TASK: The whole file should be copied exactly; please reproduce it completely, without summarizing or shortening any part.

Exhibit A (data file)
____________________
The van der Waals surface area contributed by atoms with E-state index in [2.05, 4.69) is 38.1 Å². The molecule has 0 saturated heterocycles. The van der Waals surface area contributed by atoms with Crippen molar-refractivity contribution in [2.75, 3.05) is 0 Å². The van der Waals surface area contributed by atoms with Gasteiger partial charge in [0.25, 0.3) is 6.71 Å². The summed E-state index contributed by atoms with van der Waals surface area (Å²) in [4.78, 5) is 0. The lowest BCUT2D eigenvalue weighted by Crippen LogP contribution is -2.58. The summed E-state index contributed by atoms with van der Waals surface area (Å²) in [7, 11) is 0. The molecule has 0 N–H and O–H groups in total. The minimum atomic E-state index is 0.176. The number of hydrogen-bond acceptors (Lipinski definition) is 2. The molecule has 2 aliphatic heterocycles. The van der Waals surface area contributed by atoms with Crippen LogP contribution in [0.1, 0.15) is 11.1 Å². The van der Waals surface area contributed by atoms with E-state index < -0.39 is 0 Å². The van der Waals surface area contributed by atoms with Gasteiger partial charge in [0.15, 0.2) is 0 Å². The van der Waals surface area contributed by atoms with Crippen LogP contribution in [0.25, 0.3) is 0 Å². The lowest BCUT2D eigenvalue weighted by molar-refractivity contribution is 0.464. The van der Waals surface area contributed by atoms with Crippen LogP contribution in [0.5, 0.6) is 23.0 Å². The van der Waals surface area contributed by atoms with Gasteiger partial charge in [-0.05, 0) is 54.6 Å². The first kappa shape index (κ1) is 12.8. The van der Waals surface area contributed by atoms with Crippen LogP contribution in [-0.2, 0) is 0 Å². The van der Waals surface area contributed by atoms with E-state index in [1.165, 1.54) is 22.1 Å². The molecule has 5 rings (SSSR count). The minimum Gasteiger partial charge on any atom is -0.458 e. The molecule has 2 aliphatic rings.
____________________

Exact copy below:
The van der Waals surface area contributed by atoms with E-state index in [2.05, 4.69) is 38.1 Å². The molecule has 0 saturated heterocycles. The van der Waals surface area contributed by atoms with Crippen molar-refractivity contribution in [2.75, 3.05) is 0 Å². The van der Waals surface area contributed by atoms with Gasteiger partial charge in [0.25, 0.3) is 6.71 Å². The summed E-state index contributed by atoms with van der Waals surface area (Å²) in [4.78, 5) is 0. The lowest BCUT2D eigenvalue weighted by Crippen LogP contribution is -2.58. The summed E-state index contributed by atoms with van der Waals surface area (Å²) in [7, 11) is 0. The molecule has 0 N–H and O–H groups in total. The minimum atomic E-state index is 0.176. The number of hydrogen-bond acceptors (Lipinski definition) is 2. The molecule has 2 aliphatic heterocycles. The van der Waals surface area contributed by atoms with Crippen LogP contribution in [0.1, 0.15) is 11.1 Å². The van der Waals surface area contributed by atoms with E-state index < -0.39 is 0 Å². The van der Waals surface area contributed by atoms with Gasteiger partial charge in [0.15, 0.2) is 0 Å². The van der Waals surface area contributed by atoms with Crippen LogP contribution in [0.25, 0.3) is 0 Å². The lowest BCUT2D eigenvalue weighted by molar-refractivity contribution is 0.464. The van der Waals surface area contributed by atoms with Crippen LogP contribution in [0.5, 0.6) is 23.0 Å². The van der Waals surface area contributed by atoms with Gasteiger partial charge in [-0.05, 0) is 54.6 Å². The first kappa shape index (κ1) is 12.8. The van der Waals surface area contributed by atoms with Crippen LogP contribution in [-0.2, 0) is 0 Å². The van der Waals surface area contributed by atoms with E-state index in [1.165, 1.54) is 22.1 Å². The molecule has 5 rings (SSSR count). The minimum Gasteiger partial charge on any atom is -0.458 e. The molecule has 2 aliphatic rings.